The Feast of the Ascension

 

I was in the local Barnes and Noble Bookstore recently and in the religion section noticed a good number of books on heaven. Most of these, as far as I can judge, are accounts of people who say they’ve been there or just about and are reporting on their experience. Heaven’s an item of interest today.

The Feast of the Ascension is our basic book on heaven. Look to Jesus Christ who promises us a home there. The Ascension is part of the Easter mystery. On Easter Sunday, Jesus rose from the dead and for forty days, the scriptures say, he ate and drank and met with his disciples to build up their faith. Then, he ascended into heaven.

Rising from the dead was not the end of his story. He rose from the dead but did continue life on earth. He did not rise like those whom he himself raised from the dead, like Lazarus whom he called from the tomb and the little girl and the dead son of a widow of Naim. They went back to ordinary life. Jesus did not.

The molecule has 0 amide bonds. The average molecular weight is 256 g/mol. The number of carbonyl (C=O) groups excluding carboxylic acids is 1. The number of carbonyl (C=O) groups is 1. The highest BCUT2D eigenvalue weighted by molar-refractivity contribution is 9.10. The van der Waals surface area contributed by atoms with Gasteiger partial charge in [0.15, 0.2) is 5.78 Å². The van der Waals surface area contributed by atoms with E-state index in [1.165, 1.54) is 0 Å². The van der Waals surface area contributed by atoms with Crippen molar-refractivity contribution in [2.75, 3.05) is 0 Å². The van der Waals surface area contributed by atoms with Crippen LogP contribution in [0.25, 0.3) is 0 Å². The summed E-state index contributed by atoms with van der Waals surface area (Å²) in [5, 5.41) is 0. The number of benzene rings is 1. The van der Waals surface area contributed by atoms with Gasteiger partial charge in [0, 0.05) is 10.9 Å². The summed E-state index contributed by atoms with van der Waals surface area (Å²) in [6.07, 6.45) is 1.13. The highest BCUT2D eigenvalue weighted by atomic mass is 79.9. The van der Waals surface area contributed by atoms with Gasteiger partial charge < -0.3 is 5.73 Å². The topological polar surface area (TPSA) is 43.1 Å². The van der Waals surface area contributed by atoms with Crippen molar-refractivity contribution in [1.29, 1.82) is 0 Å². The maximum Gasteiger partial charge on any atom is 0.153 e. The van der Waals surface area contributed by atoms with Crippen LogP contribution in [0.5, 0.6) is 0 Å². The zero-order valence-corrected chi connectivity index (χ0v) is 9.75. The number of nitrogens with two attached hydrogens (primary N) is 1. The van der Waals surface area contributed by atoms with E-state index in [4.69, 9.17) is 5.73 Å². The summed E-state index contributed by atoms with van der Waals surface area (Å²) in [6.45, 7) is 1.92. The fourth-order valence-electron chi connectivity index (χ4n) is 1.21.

No, after he rose from the dead, he ascended into heaven to sit at the right hand of the Father, our creed says. He entered another world beyond this one, a world greater than this one. There, from a place of great power, he extends his promise and power to us here on earth.

Because he was to ascend, he told Mary Magdalene in the garden after rising, “Do not hold me, I must ascend to my father and your father.” Jesus had to ascend to heaven, to his home and ours.

The mysterious way Jesus appeared to his disciples after his resurrection points to the impermanence of this life and the finality of a heavenly life. His risen appearances are brief; he appears in a veiled way. He appears to his disciples mainly to assure them that he lives and to give them the promise of life eternal.

Why don’t we know more about heaven? It’s a mystery we hope for rather than understand. “Eye has not seen, or ear heard, or has it entered the human mind, what God has prepared for those who love him.” Heaven is our place of rest, the final place we’re meant to be, and so we pray for those who die: “Eternal rest grant to them, O Lord.”

2 Comments

Filed under Religion

2 responses to “The Feast of the Ascension

  1. lynnballas

    Just sent this to my friend Kevin (Khiet Nguyen). Kevin is Buddhist and we have been exchanging spiritual material to each other since last Thursday when our friend Bob passed away at the age of 54.

  2. vhoagland

    We have a home beyond this. FV

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